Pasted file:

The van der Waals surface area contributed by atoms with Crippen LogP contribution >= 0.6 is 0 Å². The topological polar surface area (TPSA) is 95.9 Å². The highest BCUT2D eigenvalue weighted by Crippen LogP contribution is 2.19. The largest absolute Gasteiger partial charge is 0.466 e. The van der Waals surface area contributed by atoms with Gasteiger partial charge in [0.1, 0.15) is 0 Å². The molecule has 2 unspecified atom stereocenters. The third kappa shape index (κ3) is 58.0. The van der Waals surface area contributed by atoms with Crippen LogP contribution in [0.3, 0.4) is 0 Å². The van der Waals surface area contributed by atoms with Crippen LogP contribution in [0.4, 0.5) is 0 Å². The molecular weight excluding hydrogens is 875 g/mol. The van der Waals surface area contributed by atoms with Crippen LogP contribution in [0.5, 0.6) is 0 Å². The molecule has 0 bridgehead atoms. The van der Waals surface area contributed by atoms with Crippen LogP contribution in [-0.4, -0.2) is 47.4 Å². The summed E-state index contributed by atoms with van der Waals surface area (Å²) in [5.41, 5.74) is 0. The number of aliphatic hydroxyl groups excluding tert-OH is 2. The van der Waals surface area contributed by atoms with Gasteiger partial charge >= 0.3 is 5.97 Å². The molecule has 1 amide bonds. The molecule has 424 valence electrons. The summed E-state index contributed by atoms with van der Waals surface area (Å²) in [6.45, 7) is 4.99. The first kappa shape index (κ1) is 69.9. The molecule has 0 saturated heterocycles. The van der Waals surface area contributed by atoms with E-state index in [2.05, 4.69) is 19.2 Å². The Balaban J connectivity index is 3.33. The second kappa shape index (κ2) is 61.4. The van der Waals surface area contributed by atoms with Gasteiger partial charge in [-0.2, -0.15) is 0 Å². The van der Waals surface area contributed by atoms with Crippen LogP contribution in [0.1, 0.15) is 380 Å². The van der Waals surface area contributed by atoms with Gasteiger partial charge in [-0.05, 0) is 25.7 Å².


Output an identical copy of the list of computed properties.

The van der Waals surface area contributed by atoms with Crippen LogP contribution >= 0.6 is 0 Å². The topological polar surface area (TPSA) is 95.9 Å². The highest BCUT2D eigenvalue weighted by Crippen LogP contribution is 2.19. The largest absolute Gasteiger partial charge is 0.466 e. The van der Waals surface area contributed by atoms with Gasteiger partial charge in [0.1, 0.15) is 0 Å². The molecule has 2 unspecified atom stereocenters. The third kappa shape index (κ3) is 58.0. The van der Waals surface area contributed by atoms with Crippen LogP contribution in [0.3, 0.4) is 0 Å². The van der Waals surface area contributed by atoms with Crippen LogP contribution in [0.4, 0.5) is 0 Å². The molecular weight excluding hydrogens is 875 g/mol. The van der Waals surface area contributed by atoms with Crippen LogP contribution in [0.5, 0.6) is 0 Å². The molecule has 0 bridgehead atoms. The van der Waals surface area contributed by atoms with Crippen LogP contribution in [-0.4, -0.2) is 47.4 Å². The summed E-state index contributed by atoms with van der Waals surface area (Å²) in [5.41, 5.74) is 0. The number of aliphatic hydroxyl groups excluding tert-OH is 2. The van der Waals surface area contributed by atoms with Gasteiger partial charge >= 0.3 is 5.97 Å². The molecule has 1 amide bonds. The molecule has 424 valence electrons. The summed E-state index contributed by atoms with van der Waals surface area (Å²) in [6.45, 7) is 4.99. The first kappa shape index (κ1) is 69.9. The molecule has 0 saturated heterocycles. The van der Waals surface area contributed by atoms with E-state index in [2.05, 4.69) is 19.2 Å². The Balaban J connectivity index is 3.33. The second kappa shape index (κ2) is 61.4. The van der Waals surface area contributed by atoms with Gasteiger partial charge in [-0.2, -0.15) is 0 Å². The van der Waals surface area contributed by atoms with Crippen LogP contribution in [0.1, 0.15) is 380 Å². The van der Waals surface area contributed by atoms with Gasteiger partial charge in [-0.05, 0) is 25.7 Å².